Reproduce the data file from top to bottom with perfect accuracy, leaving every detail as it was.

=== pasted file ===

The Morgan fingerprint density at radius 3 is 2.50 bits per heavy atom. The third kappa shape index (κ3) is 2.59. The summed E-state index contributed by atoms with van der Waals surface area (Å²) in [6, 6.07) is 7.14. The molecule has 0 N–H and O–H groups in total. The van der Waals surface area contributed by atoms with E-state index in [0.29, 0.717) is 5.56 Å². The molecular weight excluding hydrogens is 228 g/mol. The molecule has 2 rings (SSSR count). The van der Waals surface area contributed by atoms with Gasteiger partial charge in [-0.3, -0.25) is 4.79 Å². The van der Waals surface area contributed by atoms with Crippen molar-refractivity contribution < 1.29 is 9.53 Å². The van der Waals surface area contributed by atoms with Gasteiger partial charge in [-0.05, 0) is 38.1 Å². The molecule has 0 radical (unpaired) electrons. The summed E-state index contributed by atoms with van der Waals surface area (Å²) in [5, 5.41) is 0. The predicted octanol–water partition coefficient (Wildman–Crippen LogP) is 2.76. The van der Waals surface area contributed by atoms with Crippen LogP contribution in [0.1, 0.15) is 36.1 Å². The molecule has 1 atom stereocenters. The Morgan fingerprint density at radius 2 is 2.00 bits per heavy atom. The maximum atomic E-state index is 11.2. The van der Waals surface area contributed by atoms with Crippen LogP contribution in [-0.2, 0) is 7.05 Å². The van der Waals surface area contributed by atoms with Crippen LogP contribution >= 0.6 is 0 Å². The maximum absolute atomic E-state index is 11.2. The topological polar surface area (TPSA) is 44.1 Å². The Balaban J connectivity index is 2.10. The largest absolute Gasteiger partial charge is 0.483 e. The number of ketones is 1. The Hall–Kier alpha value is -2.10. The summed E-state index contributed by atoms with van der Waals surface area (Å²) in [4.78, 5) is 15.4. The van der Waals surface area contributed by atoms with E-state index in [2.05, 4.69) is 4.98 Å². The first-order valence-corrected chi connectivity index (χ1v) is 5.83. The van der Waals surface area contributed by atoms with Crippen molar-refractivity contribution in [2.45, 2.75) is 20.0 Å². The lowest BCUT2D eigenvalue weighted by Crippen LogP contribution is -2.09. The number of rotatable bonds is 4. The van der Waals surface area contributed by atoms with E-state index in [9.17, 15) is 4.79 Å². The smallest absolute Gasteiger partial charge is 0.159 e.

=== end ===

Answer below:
The Morgan fingerprint density at radius 3 is 2.50 bits per heavy atom. The third kappa shape index (κ3) is 2.59. The summed E-state index contributed by atoms with van der Waals surface area (Å²) in [6, 6.07) is 7.14. The molecule has 0 N–H and O–H groups in total. The van der Waals surface area contributed by atoms with E-state index in [0.29, 0.717) is 5.56 Å². The molecular weight excluding hydrogens is 228 g/mol. The molecule has 2 rings (SSSR count). The van der Waals surface area contributed by atoms with Gasteiger partial charge in [-0.3, -0.25) is 4.79 Å². The van der Waals surface area contributed by atoms with Crippen molar-refractivity contribution < 1.29 is 9.53 Å². The van der Waals surface area contributed by atoms with Gasteiger partial charge in [-0.05, 0) is 38.1 Å². The molecule has 0 radical (unpaired) electrons. The summed E-state index contributed by atoms with van der Waals surface area (Å²) in [5, 5.41) is 0. The predicted octanol–water partition coefficient (Wildman–Crippen LogP) is 2.76. The van der Waals surface area contributed by atoms with Crippen LogP contribution in [0.1, 0.15) is 36.1 Å². The molecule has 1 atom stereocenters. The Morgan fingerprint density at radius 2 is 2.00 bits per heavy atom. The maximum atomic E-state index is 11.2. The van der Waals surface area contributed by atoms with Crippen LogP contribution in [-0.2, 0) is 7.05 Å². The van der Waals surface area contributed by atoms with Crippen LogP contribution >= 0.6 is 0 Å². The maximum absolute atomic E-state index is 11.2. The topological polar surface area (TPSA) is 44.1 Å². The Balaban J connectivity index is 2.10. The largest absolute Gasteiger partial charge is 0.483 e. The number of ketones is 1. The Hall–Kier alpha value is -2.10. The summed E-state index contributed by atoms with van der Waals surface area (Å²) in [4.78, 5) is 15.4. The van der Waals surface area contributed by atoms with E-state index in [2.05, 4.69) is 4.98 Å². The first-order valence-corrected chi connectivity index (χ1v) is 5.83. The van der Waals surface area contributed by atoms with Crippen molar-refractivity contribution in [2.45, 2.75) is 20.0 Å². The lowest BCUT2D eigenvalue weighted by Crippen LogP contribution is -2.09. The number of rotatable bonds is 4. The van der Waals surface area contributed by atoms with E-state index in [9.17, 15) is 4.79 Å². The smallest absolute Gasteiger partial charge is 0.159 e.